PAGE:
The chair of the City Council’s Oversight and Investigations Committee is calling for a halt to the Board of Elections’ plan to use machines supplied by a company with a spotty record for this fall’s early voting.
“I’m against rigging the process in favor of a contractor with a dubious track record,” said Councilman Ritchie Torres (D-Bronx).
Election Systems & Software came under fire after its ballot scanners reportedly jammed at polling places across the city in November’s elections.
“There needs to be an investigation of the performance and conflicts of interest involving ES&S. There should be a competitive bidding process,” Torres said.
BOE Executive Director Michael Ryan is also on the hot seat after it was revealed last year that he failed to report several posh business trips paid for by ES&S.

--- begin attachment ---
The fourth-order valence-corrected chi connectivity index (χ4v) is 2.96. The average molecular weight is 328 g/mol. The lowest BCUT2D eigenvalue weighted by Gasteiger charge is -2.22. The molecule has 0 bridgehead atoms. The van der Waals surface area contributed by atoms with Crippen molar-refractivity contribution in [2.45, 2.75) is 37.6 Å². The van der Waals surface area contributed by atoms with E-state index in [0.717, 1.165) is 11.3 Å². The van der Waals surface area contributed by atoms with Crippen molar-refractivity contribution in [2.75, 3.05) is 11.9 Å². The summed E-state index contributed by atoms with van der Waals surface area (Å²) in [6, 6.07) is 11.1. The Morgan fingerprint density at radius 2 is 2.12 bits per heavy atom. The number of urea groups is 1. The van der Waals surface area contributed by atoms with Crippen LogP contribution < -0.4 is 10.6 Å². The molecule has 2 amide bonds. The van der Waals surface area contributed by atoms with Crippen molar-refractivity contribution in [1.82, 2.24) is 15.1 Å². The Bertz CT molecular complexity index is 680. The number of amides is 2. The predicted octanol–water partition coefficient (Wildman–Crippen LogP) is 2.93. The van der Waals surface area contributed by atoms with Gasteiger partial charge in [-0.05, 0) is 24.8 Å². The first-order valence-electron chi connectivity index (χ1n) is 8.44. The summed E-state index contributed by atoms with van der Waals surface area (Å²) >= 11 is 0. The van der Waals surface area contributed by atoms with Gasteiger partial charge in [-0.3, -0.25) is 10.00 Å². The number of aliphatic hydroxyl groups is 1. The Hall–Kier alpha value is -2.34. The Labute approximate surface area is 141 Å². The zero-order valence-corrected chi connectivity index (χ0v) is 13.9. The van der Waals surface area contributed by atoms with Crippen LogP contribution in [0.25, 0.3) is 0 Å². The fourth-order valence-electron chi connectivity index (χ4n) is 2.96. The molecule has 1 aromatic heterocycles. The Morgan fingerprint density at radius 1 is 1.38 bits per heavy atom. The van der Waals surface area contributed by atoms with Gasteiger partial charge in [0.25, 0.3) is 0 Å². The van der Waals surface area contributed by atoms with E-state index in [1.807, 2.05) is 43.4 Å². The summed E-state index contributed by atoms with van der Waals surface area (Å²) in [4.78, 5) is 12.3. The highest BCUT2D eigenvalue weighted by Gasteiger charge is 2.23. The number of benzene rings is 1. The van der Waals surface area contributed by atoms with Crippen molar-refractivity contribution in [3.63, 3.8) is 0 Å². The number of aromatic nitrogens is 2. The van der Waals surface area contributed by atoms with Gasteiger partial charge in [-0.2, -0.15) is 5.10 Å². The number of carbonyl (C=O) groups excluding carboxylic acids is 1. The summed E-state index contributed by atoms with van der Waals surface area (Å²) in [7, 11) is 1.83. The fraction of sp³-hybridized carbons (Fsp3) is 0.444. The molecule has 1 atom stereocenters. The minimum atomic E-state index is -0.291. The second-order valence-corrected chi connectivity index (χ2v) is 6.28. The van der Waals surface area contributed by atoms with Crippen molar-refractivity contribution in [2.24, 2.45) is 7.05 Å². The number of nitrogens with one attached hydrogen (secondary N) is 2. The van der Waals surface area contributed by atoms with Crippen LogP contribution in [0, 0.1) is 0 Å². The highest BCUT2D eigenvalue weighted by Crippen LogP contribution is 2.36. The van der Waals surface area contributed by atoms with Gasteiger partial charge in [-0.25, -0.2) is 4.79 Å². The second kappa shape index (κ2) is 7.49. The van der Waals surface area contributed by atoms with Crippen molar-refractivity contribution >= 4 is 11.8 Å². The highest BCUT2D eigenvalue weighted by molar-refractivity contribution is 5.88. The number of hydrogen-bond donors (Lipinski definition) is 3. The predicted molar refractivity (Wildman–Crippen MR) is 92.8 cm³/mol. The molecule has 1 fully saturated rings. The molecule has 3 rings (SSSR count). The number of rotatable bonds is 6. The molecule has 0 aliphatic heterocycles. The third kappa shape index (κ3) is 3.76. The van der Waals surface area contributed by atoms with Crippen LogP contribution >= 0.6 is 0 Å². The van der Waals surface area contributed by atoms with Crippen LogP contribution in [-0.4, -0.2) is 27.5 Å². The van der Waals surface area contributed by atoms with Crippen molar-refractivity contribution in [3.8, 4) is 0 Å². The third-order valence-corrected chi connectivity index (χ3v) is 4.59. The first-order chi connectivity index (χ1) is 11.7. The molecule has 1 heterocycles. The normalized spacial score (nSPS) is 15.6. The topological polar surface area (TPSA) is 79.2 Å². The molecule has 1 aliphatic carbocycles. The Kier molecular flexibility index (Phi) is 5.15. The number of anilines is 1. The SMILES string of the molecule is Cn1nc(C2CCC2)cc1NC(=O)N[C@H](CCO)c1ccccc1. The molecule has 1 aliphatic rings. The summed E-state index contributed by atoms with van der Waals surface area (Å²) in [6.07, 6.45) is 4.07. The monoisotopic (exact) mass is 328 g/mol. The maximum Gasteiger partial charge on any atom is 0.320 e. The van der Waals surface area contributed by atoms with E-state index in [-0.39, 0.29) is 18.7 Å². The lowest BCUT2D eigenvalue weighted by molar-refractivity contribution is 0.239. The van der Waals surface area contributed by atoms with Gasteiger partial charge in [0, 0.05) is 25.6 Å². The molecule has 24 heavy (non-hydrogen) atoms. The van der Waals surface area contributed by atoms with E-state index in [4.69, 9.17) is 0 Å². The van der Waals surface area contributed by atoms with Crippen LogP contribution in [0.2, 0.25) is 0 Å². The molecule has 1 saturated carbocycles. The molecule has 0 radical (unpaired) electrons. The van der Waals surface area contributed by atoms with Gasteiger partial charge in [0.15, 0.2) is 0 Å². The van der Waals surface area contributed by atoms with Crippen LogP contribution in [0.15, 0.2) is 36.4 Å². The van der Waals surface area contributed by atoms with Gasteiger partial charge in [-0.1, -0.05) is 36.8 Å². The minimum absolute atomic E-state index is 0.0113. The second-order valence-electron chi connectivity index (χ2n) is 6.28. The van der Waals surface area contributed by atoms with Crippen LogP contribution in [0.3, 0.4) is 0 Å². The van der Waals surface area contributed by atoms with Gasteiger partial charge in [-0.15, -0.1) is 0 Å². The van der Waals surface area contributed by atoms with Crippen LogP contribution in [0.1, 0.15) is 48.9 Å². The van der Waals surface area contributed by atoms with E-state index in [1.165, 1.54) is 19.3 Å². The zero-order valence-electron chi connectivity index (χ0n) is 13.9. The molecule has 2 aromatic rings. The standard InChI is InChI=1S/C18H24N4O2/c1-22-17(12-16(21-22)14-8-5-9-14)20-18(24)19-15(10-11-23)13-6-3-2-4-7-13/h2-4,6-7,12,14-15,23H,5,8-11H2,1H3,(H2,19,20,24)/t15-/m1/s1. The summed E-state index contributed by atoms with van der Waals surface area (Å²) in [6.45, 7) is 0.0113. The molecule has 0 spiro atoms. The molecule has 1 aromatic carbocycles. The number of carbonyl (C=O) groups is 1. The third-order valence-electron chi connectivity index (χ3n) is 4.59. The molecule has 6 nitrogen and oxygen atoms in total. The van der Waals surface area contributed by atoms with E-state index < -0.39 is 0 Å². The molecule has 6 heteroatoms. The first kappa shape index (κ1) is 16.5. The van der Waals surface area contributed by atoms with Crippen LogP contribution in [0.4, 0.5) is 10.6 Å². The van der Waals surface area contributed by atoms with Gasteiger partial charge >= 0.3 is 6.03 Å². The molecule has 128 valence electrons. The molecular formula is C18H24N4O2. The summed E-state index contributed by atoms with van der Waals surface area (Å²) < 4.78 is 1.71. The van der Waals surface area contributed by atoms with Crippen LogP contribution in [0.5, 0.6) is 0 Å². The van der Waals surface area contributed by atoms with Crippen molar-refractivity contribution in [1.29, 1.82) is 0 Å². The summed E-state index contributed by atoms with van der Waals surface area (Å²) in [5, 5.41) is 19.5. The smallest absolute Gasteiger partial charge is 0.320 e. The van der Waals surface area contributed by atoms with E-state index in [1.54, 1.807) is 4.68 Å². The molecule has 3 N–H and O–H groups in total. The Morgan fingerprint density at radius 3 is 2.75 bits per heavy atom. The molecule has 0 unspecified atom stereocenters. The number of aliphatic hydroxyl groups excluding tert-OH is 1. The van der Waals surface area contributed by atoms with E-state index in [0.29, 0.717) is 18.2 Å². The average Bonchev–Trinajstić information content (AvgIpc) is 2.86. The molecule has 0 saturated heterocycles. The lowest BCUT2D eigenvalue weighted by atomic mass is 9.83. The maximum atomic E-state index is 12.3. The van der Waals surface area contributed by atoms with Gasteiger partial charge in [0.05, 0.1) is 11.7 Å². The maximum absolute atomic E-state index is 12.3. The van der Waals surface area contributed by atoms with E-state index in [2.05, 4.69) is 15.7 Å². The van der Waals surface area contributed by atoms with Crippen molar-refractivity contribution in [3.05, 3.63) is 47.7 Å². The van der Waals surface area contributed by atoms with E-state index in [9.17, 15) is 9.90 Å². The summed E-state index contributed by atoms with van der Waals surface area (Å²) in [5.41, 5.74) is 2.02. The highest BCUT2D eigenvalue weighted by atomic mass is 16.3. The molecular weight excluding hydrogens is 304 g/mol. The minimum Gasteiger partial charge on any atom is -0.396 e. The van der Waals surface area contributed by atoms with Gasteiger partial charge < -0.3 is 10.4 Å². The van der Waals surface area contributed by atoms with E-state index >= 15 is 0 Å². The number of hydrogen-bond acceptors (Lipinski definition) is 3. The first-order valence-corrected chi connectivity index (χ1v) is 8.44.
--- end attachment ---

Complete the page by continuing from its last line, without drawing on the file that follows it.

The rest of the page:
He subsequently stepped down from an unpaid gig on the contractor’s advisory board.
The BOE wants to use ES&S’ Express Vote XL touch-screen system, which would let voters cast ballots directly on the machine after inserting a blank slip of paper into a slot in the computer.
But the state Board of Elections has yet to certify ES&S’s touch-screen system and is reviewing the city’s request to use it for nine days of early voting before the Nov. 5 elections.
Torres said he’s also concerned about cyber attacks on the system.
Sources familiar with it said there will be a paper recording of the touch-screen votes to protect against tampering.
In a March 27 letter to the state, Ryan said ES&S’s touch screen was the best option after the city’s board ruled out paper ballots.
“The City Board has concluded that utilizing traditional paper ballots is virtually impossible for early voting,” Ryan wrote.
Election officials are hampered by the scarcity of voting systems.
A majority of voting machines used by election agencies nationwide are provided by only a handful of firms: ES&S, Dominion Voting System and Hart InterCivic.
Only ES&S and Dominion Voting are certified in New York. Both are politically connected.
ES&S has paid a lobbying firm $645,000 to woo election officials and politicians since 2011, records show.
Dominion Voting has paid more than $600,000 since 2011 to a stable of lobbyists.
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